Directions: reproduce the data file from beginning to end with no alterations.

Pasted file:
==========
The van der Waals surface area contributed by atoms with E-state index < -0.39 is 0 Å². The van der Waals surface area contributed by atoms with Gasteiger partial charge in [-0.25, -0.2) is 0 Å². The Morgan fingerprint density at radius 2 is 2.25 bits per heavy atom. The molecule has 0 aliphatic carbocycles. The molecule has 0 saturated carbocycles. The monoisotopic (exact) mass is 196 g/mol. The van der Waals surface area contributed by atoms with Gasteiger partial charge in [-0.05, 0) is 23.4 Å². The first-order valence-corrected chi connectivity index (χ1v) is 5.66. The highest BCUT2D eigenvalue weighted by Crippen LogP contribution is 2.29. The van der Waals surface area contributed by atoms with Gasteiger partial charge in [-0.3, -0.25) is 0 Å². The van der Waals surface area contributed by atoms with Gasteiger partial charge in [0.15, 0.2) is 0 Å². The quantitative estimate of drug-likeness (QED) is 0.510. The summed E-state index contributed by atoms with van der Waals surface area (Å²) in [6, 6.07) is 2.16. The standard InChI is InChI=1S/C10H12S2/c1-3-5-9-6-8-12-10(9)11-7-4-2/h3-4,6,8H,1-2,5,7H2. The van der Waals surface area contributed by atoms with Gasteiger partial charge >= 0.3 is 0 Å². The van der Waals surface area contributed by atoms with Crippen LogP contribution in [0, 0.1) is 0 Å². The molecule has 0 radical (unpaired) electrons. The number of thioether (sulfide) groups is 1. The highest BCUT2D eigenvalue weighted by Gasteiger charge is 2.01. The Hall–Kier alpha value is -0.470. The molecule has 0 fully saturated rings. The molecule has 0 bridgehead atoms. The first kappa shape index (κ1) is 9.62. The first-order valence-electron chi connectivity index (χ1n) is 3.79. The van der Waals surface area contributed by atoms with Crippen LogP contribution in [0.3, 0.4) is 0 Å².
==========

The van der Waals surface area contributed by atoms with E-state index < -0.39 is 0 Å². The van der Waals surface area contributed by atoms with Gasteiger partial charge in [-0.25, -0.2) is 0 Å². The Morgan fingerprint density at radius 2 is 2.25 bits per heavy atom. The molecule has 0 aliphatic carbocycles. The molecule has 0 saturated carbocycles. The monoisotopic (exact) mass is 196 g/mol. The van der Waals surface area contributed by atoms with Gasteiger partial charge in [-0.05, 0) is 23.4 Å². The first-order valence-corrected chi connectivity index (χ1v) is 5.66. The highest BCUT2D eigenvalue weighted by Crippen LogP contribution is 2.29. The van der Waals surface area contributed by atoms with Gasteiger partial charge in [-0.3, -0.25) is 0 Å². The van der Waals surface area contributed by atoms with Gasteiger partial charge in [0.15, 0.2) is 0 Å². The quantitative estimate of drug-likeness (QED) is 0.510. The summed E-state index contributed by atoms with van der Waals surface area (Å²) in [6, 6.07) is 2.16. The standard InChI is InChI=1S/C10H12S2/c1-3-5-9-6-8-12-10(9)11-7-4-2/h3-4,6,8H,1-2,5,7H2. The van der Waals surface area contributed by atoms with Gasteiger partial charge >= 0.3 is 0 Å². The van der Waals surface area contributed by atoms with Crippen LogP contribution in [0, 0.1) is 0 Å². The molecule has 0 radical (unpaired) electrons. The number of thioether (sulfide) groups is 1. The highest BCUT2D eigenvalue weighted by Gasteiger charge is 2.01. The Hall–Kier alpha value is -0.470. The molecule has 0 fully saturated rings. The molecule has 0 bridgehead atoms. The first kappa shape index (κ1) is 9.62. The first-order valence-electron chi connectivity index (χ1n) is 3.79. The van der Waals surface area contributed by atoms with Crippen LogP contribution in [0.3, 0.4) is 0 Å².